ID2106893 (not IMO)
TypeCargo ship
Material of buildwood
BuilderE. Moore Sons & Co, Wilmington, Delaware, USA
Sink dateNovember 11, 1920 (Evening of November 10, 1920 according to Romanian sources)
Sink reasonfoundered off Cape Tuzla, after hitting a mine
CoordinatesN43 57.403 E28 42.332

Albemarle was built in 1891, at Moore Sons, from Wilmington, Delaware, for the Old Dominion Steamships Company, with the port of registration New York. The ship was initially built as a passenger ship, with a cabin across the whole deck, and carried passengers on The U.S. East coast.

In 1907 it came to be owned by Norfolk & Southern Railroad Co., then in 1920 it was sold to Gerasimos A. Lykiardopulo, and changed its name into Nicholas, and the flag to Greek (registered at Argostoli).

Somewhere after 1907, the supra structure was rebuilt, converting the vessel into a cargo ship, with a small cabin at the stern, and 3 cargo holds in front.

During the night of November 10/11, 1920, the ship was sailing from Braila to Balcic, carrying grains. At 5nm off Cape Tuzla, the vessel hit a mine and sunk. The crew survived in a rescue boat and reached Constanta the next day.

The news of the sinking appeared in The Times, 16 November 1920, 'Casualty Reports': “Greek steamer Nicholas (ex Albemarle) sank about 5 miles off Cape Tuzla. Crew landed at Constantza.” More details were provided in the “Dobrogea Juna” local newspaper, no. 90 from Thursday, November 16.

Nicholas was discovered by Mircea Popa (Respiro) in 2011, and it was visited a few times by various divers, but it remained unidentified until 2017. Last year, when I was researching the wreck of Sophie, I came across a brief mention regarding the sinking of Nicholas. I have abandoned this track very fast during Sophie's research, because it was a smaller vessel (only 57 meters in length) than what I was trying to identify at that moment.

Back then, I have considered that this wreck (known at that time as the Tuzla wreck) could be a good match for the Nicholas, because the ship's dimensions fit perfectly, but Mircea was convinced the Tuzla wreck was made of steel, not wood (like Nicholas was), so the possibility was initially ruled out.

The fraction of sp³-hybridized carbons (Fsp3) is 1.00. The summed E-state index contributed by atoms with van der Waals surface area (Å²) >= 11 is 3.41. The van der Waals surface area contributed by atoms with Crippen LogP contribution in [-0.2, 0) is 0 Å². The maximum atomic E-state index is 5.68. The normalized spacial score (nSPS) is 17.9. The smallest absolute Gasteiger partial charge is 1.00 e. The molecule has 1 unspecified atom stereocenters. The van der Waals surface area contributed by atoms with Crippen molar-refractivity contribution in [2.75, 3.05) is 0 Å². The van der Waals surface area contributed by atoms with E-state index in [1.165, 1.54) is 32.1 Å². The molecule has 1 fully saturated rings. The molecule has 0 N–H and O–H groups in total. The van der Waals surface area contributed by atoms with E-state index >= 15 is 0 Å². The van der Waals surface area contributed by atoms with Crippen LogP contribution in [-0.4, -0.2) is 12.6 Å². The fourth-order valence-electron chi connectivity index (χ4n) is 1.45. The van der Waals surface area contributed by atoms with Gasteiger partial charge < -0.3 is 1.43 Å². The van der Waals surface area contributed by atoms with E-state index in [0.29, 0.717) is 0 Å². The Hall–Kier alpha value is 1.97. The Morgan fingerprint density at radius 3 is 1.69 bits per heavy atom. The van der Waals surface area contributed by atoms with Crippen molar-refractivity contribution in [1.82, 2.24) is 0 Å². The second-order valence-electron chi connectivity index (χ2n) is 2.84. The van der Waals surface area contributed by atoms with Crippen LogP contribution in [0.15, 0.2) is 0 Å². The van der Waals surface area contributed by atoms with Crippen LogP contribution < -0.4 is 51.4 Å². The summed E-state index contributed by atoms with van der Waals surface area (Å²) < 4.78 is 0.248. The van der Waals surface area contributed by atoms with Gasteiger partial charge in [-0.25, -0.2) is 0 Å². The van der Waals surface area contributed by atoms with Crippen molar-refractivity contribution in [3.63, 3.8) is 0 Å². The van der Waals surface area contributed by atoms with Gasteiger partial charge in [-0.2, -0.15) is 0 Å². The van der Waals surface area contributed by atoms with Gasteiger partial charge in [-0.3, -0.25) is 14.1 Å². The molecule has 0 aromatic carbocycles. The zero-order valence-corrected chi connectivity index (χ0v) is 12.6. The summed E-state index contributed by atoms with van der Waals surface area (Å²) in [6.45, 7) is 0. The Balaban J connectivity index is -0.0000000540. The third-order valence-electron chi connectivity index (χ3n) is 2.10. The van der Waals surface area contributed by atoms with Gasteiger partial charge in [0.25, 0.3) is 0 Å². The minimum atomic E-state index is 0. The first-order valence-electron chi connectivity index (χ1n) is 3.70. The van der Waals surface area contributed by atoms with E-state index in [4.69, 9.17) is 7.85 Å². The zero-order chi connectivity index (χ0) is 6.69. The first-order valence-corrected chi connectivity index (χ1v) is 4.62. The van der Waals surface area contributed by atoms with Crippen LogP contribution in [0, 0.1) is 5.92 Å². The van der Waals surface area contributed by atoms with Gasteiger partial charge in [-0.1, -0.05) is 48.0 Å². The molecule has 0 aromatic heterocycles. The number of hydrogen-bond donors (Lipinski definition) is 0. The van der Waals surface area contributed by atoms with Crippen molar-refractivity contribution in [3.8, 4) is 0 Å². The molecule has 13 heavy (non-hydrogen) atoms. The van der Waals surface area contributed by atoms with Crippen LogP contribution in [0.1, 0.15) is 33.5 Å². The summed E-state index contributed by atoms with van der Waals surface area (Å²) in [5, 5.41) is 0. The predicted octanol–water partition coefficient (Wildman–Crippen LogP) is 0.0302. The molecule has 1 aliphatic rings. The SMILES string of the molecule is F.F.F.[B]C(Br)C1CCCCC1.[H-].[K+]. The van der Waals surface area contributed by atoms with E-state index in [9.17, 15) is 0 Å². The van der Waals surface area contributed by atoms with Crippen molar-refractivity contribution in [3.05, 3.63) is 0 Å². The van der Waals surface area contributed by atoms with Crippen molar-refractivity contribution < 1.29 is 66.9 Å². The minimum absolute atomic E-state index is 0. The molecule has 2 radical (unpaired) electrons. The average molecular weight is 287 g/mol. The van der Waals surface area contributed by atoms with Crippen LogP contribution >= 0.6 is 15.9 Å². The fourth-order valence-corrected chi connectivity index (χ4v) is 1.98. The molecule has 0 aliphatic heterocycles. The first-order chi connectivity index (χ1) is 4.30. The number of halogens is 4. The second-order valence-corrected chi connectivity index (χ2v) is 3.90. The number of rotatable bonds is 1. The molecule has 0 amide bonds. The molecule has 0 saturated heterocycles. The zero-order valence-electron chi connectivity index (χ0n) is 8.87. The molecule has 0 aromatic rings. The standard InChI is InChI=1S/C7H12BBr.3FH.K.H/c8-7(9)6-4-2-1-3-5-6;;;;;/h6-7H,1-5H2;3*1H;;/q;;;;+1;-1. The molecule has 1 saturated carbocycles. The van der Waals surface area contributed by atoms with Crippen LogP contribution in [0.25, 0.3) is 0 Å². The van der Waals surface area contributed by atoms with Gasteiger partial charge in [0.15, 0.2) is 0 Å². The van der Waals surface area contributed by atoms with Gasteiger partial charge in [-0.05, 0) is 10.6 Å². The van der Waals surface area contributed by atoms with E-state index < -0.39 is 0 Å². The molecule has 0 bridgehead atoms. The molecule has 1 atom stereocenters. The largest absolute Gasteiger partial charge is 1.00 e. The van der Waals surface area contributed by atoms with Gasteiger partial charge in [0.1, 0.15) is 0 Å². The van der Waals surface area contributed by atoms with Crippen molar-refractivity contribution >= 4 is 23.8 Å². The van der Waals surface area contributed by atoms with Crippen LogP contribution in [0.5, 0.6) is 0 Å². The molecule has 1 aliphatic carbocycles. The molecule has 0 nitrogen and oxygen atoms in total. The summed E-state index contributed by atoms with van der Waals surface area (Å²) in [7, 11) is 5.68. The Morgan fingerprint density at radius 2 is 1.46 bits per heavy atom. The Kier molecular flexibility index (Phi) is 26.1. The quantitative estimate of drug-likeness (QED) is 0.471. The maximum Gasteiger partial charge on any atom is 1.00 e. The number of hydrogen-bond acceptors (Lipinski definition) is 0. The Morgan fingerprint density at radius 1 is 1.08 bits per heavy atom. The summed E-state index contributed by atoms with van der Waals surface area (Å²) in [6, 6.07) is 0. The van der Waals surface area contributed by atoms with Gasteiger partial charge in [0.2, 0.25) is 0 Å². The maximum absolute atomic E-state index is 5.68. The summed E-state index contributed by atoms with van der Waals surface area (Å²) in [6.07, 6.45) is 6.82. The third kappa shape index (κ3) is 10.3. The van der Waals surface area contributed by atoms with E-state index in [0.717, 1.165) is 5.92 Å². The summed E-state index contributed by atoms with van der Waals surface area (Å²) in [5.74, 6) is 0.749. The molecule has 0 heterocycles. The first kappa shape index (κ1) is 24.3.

On September 10th, 2017, I made my first dive here. It was obvious from the very beginning that the wreck was wood, not steel, and all the features looked exactly like the images of Nicholas which I had in my archive. The resemblance is so obvious, there can no doubt that the wreck is Nicholas.

The wreck lies upright at a depth of 32 meters. Except for the stern cabin, it is almost intact, despite having almost 100 years since it went down.

Starting from the stern, the diver will first encounter the remains of the cabin, followed by the base of the chimney. Just in front of it, the third cargo hold is closed, and the net securing the doors can be observed under the layer of mussels. After it, the second cargo hold has the doors opened. Then, between the second and the first cargo hold there is the base of the mast, followed by a winch. At the bow, the starboard side anchor is still in place and can be easily observed. Both the bow and the stern offer some majestic views, with rounded, elegant shapes. Going around the ship, the three belts reinforcing the ship's wale can be observed under the layer of mussels.

  • wrecks/nicholas.txt
  • Last modified: 2017/11/13 15:12
  • by Admin